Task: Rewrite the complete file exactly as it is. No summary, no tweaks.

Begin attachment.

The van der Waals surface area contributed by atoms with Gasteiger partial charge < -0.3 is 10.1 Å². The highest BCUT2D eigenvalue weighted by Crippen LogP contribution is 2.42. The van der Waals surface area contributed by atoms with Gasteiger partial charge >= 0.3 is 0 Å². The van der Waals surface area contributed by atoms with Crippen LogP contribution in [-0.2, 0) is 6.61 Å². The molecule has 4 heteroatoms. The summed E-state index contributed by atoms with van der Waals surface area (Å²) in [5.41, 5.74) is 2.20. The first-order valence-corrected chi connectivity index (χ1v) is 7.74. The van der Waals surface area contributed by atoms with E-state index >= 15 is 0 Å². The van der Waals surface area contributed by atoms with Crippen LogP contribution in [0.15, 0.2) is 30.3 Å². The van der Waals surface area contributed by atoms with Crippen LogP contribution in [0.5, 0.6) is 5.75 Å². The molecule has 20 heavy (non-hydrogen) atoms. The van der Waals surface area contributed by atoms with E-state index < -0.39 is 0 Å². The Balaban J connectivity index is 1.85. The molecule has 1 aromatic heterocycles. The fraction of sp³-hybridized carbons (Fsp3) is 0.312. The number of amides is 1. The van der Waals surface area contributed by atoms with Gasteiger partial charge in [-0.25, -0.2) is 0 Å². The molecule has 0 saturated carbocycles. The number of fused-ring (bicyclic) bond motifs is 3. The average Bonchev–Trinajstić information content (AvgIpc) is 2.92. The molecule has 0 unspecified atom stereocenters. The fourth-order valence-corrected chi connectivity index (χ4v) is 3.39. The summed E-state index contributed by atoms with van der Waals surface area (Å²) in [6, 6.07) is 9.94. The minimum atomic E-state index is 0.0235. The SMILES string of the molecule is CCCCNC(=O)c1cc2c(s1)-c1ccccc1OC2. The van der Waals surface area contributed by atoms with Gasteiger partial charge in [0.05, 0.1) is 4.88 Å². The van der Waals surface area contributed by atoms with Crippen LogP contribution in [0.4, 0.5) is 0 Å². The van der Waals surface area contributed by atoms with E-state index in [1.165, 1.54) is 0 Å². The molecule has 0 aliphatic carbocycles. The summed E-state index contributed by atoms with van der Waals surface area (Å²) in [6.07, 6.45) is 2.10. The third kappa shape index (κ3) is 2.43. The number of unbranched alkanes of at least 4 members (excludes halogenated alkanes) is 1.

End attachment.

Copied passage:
The van der Waals surface area contributed by atoms with Gasteiger partial charge < -0.3 is 10.1 Å². The highest BCUT2D eigenvalue weighted by Crippen LogP contribution is 2.42. The van der Waals surface area contributed by atoms with Gasteiger partial charge >= 0.3 is 0 Å². The van der Waals surface area contributed by atoms with Crippen LogP contribution in [-0.2, 0) is 6.61 Å². The molecule has 4 heteroatoms. The summed E-state index contributed by atoms with van der Waals surface area (Å²) in [5.41, 5.74) is 2.20. The first-order valence-corrected chi connectivity index (χ1v) is 7.74. The van der Waals surface area contributed by atoms with E-state index >= 15 is 0 Å². The van der Waals surface area contributed by atoms with Crippen LogP contribution in [0.15, 0.2) is 30.3 Å². The van der Waals surface area contributed by atoms with Crippen LogP contribution in [0.5, 0.6) is 5.75 Å². The molecule has 20 heavy (non-hydrogen) atoms. The van der Waals surface area contributed by atoms with E-state index < -0.39 is 0 Å². The Balaban J connectivity index is 1.85. The molecule has 1 aromatic heterocycles. The fraction of sp³-hybridized carbons (Fsp3) is 0.312. The number of amides is 1. The van der Waals surface area contributed by atoms with Gasteiger partial charge in [-0.25, -0.2) is 0 Å². The molecule has 0 saturated carbocycles. The number of fused-ring (bicyclic) bond motifs is 3. The average Bonchev–Trinajstić information content (AvgIpc) is 2.92. The molecule has 0 unspecified atom stereocenters. The fourth-order valence-corrected chi connectivity index (χ4v) is 3.39. The summed E-state index contributed by atoms with van der Waals surface area (Å²) in [6, 6.07) is 9.94. The minimum atomic E-state index is 0.0235. The SMILES string of the molecule is CCCCNC(=O)c1cc2c(s1)-c1ccccc1OC2. The van der Waals surface area contributed by atoms with Gasteiger partial charge in [0.05, 0.1) is 4.88 Å². The van der Waals surface area contributed by atoms with Crippen LogP contribution in [0.4, 0.5) is 0 Å². The van der Waals surface area contributed by atoms with E-state index in [1.165, 1.54) is 0 Å². The molecule has 0 aliphatic carbocycles. The summed E-state index contributed by atoms with van der Waals surface area (Å²) in [6.07, 6.45) is 2.10. The third kappa shape index (κ3) is 2.43. The number of unbranched alkanes of at least 4 members (excludes halogenated alkanes) is 1.